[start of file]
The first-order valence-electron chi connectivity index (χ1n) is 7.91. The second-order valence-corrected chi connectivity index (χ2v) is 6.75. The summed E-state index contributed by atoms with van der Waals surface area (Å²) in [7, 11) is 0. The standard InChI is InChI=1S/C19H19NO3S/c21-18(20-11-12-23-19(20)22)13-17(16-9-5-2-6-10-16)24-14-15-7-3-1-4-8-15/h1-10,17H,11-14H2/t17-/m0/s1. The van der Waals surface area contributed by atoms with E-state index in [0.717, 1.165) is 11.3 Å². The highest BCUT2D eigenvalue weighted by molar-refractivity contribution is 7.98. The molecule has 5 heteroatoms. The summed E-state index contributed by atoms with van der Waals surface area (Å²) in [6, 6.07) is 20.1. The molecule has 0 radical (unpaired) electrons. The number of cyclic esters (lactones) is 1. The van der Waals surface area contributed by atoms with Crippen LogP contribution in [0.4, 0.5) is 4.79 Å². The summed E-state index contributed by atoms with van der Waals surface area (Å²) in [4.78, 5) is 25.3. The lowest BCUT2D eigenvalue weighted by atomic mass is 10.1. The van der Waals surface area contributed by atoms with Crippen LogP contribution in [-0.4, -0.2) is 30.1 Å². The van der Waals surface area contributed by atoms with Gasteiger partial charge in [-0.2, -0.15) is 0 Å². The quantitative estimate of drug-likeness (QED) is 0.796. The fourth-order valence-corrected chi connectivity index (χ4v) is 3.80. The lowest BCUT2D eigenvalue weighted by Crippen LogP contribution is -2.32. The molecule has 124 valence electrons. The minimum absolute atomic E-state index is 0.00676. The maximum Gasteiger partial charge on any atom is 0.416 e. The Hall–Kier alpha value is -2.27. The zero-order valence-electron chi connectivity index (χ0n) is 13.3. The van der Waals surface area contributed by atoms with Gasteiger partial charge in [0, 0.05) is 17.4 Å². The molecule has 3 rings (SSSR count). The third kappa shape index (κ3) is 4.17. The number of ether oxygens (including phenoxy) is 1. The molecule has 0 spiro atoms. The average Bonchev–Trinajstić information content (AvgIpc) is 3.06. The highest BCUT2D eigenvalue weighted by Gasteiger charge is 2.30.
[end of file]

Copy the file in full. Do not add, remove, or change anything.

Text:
The first-order valence-electron chi connectivity index (χ1n) is 7.91. The second-order valence-corrected chi connectivity index (χ2v) is 6.75. The summed E-state index contributed by atoms with van der Waals surface area (Å²) in [7, 11) is 0. The standard InChI is InChI=1S/C19H19NO3S/c21-18(20-11-12-23-19(20)22)13-17(16-9-5-2-6-10-16)24-14-15-7-3-1-4-8-15/h1-10,17H,11-14H2/t17-/m0/s1. The van der Waals surface area contributed by atoms with E-state index in [0.717, 1.165) is 11.3 Å². The highest BCUT2D eigenvalue weighted by molar-refractivity contribution is 7.98. The molecule has 5 heteroatoms. The summed E-state index contributed by atoms with van der Waals surface area (Å²) in [6, 6.07) is 20.1. The molecule has 0 radical (unpaired) electrons. The number of cyclic esters (lactones) is 1. The van der Waals surface area contributed by atoms with Crippen LogP contribution in [0.4, 0.5) is 4.79 Å². The summed E-state index contributed by atoms with van der Waals surface area (Å²) in [4.78, 5) is 25.3. The lowest BCUT2D eigenvalue weighted by atomic mass is 10.1. The van der Waals surface area contributed by atoms with Crippen LogP contribution in [-0.4, -0.2) is 30.1 Å². The van der Waals surface area contributed by atoms with Gasteiger partial charge in [-0.2, -0.15) is 0 Å². The quantitative estimate of drug-likeness (QED) is 0.796. The fourth-order valence-corrected chi connectivity index (χ4v) is 3.80. The lowest BCUT2D eigenvalue weighted by Crippen LogP contribution is -2.32. The molecule has 124 valence electrons. The minimum absolute atomic E-state index is 0.00676. The maximum Gasteiger partial charge on any atom is 0.416 e. The Hall–Kier alpha value is -2.27. The zero-order valence-electron chi connectivity index (χ0n) is 13.3. The van der Waals surface area contributed by atoms with Gasteiger partial charge in [0, 0.05) is 17.4 Å². The molecule has 3 rings (SSSR count). The third kappa shape index (κ3) is 4.17. The number of ether oxygens (including phenoxy) is 1. The molecule has 0 spiro atoms. The average Bonchev–Trinajstić information content (AvgIpc) is 3.06. The highest BCUT2D eigenvalue weighted by Gasteiger charge is 2.30.